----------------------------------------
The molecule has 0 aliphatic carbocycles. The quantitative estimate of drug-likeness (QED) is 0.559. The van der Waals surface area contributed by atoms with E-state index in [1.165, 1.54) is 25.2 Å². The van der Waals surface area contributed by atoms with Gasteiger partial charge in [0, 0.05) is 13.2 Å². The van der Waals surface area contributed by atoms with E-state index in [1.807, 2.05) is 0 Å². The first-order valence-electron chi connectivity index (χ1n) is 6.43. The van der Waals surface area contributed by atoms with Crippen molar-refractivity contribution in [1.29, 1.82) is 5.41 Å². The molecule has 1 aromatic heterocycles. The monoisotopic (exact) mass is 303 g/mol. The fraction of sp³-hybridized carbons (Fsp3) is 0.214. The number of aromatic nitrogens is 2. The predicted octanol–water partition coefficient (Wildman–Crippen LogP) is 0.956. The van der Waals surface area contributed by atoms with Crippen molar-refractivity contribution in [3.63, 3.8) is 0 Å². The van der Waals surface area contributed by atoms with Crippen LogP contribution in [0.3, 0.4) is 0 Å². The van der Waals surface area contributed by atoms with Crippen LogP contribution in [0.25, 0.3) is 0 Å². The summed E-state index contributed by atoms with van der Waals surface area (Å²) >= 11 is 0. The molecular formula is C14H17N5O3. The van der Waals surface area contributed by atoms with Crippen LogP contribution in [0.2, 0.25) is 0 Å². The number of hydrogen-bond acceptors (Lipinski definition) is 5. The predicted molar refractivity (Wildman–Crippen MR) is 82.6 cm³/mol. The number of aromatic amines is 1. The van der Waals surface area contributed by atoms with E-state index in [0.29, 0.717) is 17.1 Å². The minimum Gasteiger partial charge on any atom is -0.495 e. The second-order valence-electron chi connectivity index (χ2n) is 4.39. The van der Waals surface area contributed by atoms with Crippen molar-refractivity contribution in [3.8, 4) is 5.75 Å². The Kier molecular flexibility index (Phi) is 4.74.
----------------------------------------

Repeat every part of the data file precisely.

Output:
The molecule has 0 aliphatic carbocycles. The quantitative estimate of drug-likeness (QED) is 0.559. The van der Waals surface area contributed by atoms with E-state index in [1.165, 1.54) is 25.2 Å². The van der Waals surface area contributed by atoms with Gasteiger partial charge in [0, 0.05) is 13.2 Å². The van der Waals surface area contributed by atoms with E-state index in [1.807, 2.05) is 0 Å². The first-order valence-electron chi connectivity index (χ1n) is 6.43. The van der Waals surface area contributed by atoms with Crippen molar-refractivity contribution in [1.29, 1.82) is 5.41 Å². The molecule has 1 aromatic heterocycles. The monoisotopic (exact) mass is 303 g/mol. The fraction of sp³-hybridized carbons (Fsp3) is 0.214. The number of aromatic nitrogens is 2. The predicted octanol–water partition coefficient (Wildman–Crippen LogP) is 0.956. The van der Waals surface area contributed by atoms with Crippen molar-refractivity contribution in [3.63, 3.8) is 0 Å². The van der Waals surface area contributed by atoms with Crippen LogP contribution in [0.3, 0.4) is 0 Å². The van der Waals surface area contributed by atoms with Crippen LogP contribution in [0.25, 0.3) is 0 Å². The summed E-state index contributed by atoms with van der Waals surface area (Å²) >= 11 is 0. The molecular formula is C14H17N5O3. The van der Waals surface area contributed by atoms with Crippen LogP contribution in [0.2, 0.25) is 0 Å². The number of hydrogen-bond acceptors (Lipinski definition) is 5. The predicted molar refractivity (Wildman–Crippen MR) is 82.6 cm³/mol. The number of aromatic amines is 1. The van der Waals surface area contributed by atoms with E-state index in [0.29, 0.717) is 17.1 Å². The minimum Gasteiger partial charge on any atom is -0.495 e. The second-order valence-electron chi connectivity index (χ2n) is 4.39. The van der Waals surface area contributed by atoms with Crippen molar-refractivity contribution in [3.8, 4) is 5.75 Å². The Kier molecular flexibility index (Phi) is 4.74.